India to resume export of Covid vaccines from October
India will resume export of surplus coronavirus vaccines, prioritising dispatches to the global vaccine sharing initiative Covax and other countries to “fulfil its commitment towards the world” from the quarter beginning in October, Union health minister Mansukh Mandaviya announced on Monday.
India, the world’s largest vaccine maker, stopped exports in April this year to accelerate the domestic inoculation drive at a time the second wave of Covid-19 infections exploded in the country.
The exports will be facilitated under the government’s “Vaccine Maitri” initiative, through which India sent out a little over 66 million doses as grants or part of commercial commitments, including to Covax.
“India will be resuming export of vaccines under Vaccine Maitri in order to fulfil the commitment of India towards COVAX, and other countries, in line with our motto Vasudhaiva Kutumbakam (sanskrit for “the world is one family”). The surplus supply of vaccines that we expect to produce in the last quarter will be used to fulfil our commitment towards the world for the collective fight against Covid-19,” Mandaviya said at a briefing in New Delhi.
Monday’s announcement is timely. This week, Prime Minister Narendra Modi will visit Washington, where vaccines are likely to be discussed at a summit of the leaders of the Quad countries -- the United States, India, Japan and Australia.
There have also been calls to restart exports as supply constraints have been minimised. Since April, monthly vaccine output in India has more than doubled and is set to quadruple to over 300 million doses by October, Mandaviya said.
In September, 235 million shots -- 200 million of the AstraZeneca-Oxford vaccine and the remaining of Bharat Biotech’s Covaxin -- will be available, government officials said last week. Another 10 million may be in the offing with the Zydus Cadila vaccine expected by the end of this month or early October, according to a person aware of the matter.
The overall production is expected to hit 1 billion doses by the end of 2021, the minister said, adding that only the excess supplies will be exported.
The AstraZeneca-Oxford vaccine, called Covishield, forms the backbone of India’s vaccination drive.
It is also one of the pillars of Covax -- a partnership of vaccine developers and countries set up by Gavi, the Vaccine Alliance, the Coalition of Epidemic Preparedness Innovations (Cepi), and World Health Organization.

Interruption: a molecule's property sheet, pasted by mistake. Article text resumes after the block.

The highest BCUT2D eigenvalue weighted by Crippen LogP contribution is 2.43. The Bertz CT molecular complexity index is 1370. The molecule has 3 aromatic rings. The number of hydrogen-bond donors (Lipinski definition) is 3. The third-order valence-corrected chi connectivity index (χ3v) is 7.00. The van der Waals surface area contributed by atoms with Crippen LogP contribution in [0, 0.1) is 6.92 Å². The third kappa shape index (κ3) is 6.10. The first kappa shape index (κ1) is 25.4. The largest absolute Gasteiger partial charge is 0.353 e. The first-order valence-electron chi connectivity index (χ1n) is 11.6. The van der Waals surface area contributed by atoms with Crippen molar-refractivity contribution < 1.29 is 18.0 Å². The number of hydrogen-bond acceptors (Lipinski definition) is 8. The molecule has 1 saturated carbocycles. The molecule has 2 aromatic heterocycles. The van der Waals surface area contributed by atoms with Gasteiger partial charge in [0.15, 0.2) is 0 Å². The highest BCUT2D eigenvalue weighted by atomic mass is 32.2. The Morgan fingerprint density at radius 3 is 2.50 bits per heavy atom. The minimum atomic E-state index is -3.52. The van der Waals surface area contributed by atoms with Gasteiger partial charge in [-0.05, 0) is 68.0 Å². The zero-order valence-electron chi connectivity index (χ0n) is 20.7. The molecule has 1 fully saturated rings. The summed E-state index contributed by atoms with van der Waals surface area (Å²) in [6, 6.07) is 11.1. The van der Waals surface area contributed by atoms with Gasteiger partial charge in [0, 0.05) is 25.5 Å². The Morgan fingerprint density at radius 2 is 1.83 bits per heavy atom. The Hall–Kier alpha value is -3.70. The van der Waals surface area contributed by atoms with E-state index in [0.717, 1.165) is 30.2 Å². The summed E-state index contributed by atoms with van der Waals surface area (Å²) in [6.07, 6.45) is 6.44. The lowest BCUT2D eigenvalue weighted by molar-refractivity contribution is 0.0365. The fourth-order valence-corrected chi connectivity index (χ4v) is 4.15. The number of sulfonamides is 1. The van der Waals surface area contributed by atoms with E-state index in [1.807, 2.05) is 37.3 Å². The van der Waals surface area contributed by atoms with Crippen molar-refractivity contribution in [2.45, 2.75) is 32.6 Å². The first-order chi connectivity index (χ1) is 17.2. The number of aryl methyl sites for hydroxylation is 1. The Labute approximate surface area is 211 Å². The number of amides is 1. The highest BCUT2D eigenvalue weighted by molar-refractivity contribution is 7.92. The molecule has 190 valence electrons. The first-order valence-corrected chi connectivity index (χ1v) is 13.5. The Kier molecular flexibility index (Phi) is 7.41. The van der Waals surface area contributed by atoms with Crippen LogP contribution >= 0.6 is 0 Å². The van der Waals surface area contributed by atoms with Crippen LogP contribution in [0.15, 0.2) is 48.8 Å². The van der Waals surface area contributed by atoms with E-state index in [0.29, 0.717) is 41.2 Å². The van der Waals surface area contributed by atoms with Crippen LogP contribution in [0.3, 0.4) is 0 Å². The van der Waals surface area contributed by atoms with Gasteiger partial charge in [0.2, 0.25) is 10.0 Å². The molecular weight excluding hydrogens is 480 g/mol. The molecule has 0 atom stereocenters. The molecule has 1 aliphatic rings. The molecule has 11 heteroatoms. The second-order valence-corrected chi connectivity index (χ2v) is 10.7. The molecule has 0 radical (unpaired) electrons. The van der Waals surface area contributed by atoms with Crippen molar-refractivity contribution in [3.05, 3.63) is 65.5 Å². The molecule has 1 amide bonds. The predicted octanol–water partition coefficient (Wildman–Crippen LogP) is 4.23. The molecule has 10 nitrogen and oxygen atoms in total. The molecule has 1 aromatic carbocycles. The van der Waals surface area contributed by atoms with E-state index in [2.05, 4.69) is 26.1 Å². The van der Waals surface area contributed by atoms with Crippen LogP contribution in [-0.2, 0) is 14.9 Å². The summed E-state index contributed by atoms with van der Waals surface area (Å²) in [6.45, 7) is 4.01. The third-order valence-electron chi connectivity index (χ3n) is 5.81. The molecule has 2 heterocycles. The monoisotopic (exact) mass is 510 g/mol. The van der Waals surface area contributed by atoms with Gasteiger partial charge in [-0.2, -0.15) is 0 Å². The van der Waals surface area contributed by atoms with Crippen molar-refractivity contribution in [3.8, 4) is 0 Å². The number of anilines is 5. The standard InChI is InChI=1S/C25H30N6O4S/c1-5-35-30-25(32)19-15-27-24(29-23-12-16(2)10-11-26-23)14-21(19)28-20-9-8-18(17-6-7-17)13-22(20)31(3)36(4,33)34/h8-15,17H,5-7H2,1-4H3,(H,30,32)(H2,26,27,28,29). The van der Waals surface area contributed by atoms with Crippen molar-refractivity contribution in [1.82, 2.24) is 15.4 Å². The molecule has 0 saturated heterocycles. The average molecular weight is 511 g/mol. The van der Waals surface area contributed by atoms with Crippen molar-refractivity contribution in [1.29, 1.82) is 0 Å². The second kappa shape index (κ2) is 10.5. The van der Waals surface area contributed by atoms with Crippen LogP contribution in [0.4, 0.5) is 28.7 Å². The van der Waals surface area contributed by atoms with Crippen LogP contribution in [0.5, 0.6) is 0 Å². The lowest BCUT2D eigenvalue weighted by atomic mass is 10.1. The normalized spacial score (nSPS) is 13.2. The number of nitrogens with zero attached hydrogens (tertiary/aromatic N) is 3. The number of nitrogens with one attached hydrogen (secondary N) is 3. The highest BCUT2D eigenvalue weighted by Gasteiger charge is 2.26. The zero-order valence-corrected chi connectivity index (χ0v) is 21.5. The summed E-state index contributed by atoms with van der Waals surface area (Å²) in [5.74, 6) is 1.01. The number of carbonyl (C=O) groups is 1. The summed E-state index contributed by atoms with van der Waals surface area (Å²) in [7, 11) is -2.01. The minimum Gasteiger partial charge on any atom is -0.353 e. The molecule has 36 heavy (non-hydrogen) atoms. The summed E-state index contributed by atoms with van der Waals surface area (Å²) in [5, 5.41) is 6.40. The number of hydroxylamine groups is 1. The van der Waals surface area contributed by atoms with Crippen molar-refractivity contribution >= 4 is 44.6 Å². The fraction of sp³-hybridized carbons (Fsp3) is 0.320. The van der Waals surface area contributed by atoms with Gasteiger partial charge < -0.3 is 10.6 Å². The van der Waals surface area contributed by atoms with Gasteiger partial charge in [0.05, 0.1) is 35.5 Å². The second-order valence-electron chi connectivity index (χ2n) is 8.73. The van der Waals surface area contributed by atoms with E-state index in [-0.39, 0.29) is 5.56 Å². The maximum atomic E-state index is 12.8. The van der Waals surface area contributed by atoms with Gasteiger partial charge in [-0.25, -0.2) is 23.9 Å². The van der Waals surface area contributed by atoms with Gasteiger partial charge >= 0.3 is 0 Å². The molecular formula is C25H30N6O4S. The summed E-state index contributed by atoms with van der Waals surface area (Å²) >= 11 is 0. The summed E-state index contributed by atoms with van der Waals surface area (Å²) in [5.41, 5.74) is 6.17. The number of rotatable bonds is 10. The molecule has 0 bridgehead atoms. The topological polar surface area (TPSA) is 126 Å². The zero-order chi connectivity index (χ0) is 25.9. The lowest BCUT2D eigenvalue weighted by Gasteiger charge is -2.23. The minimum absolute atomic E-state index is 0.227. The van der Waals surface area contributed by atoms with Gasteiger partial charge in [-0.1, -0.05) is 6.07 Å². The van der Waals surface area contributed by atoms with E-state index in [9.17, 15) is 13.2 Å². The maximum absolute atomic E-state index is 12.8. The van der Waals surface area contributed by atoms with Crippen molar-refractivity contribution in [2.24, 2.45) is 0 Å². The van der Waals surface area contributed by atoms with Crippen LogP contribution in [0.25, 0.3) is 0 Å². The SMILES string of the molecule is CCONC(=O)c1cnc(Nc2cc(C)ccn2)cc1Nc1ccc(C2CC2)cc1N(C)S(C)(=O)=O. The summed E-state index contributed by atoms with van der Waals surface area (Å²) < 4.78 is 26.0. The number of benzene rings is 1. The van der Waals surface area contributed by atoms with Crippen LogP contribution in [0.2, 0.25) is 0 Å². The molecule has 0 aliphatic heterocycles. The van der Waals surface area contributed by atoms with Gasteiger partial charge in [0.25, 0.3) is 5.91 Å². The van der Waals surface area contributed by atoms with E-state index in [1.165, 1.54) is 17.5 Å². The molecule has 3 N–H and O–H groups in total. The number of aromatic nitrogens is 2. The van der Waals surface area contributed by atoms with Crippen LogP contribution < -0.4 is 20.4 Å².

Early into the pandemic, Covax bet on Pune-based Serum Institute of India (SII), which manufactures Covishield in India, for a major chunk of vaccine supplies. Gavi provided an initial $150 million funding to SII as part to an agreement to guarantee half of the company’s production for Covax.
The April move to halt exports, which were never officially banned by the government, severely hit Covax donations and exacerbated vaccine inequities between the richer global north and poorer global south. According to Our World in Data, just 1.9% of the population in low-income countries has received at least one dose. In high-income countries, this proportion is 66.5%.
Data by the United Nations till September 15 shows around 113 million shots have been donated to Covax -- of which US-made Moderna jab makes up 45%, and AstraZeneca shot 29%. The United States has donated the most vaccines under the facility, followed by Japan and the UK.
India’s vaccination drive, marred by supply issues in the first few months, has picked up pace in recent weeks. On average, the country is inoculating around 7.5 million people a day for the last two weeks. The government aims to vaccinate all of its adult population of around 944 million by December, and has administered at least one shot to 64% of them.
Mandaviya on Monday also appreciated the leaps made by Indian scientists in vaccine research and development.
“Earlier, vaccines were produced in other countries first and India would get vaccine doses 5-10 years later. This time, India produced the vaccine against Covid-19 around the same time when other countries produced it. Our rate of vaccination is also increasing…” said Mandaviya.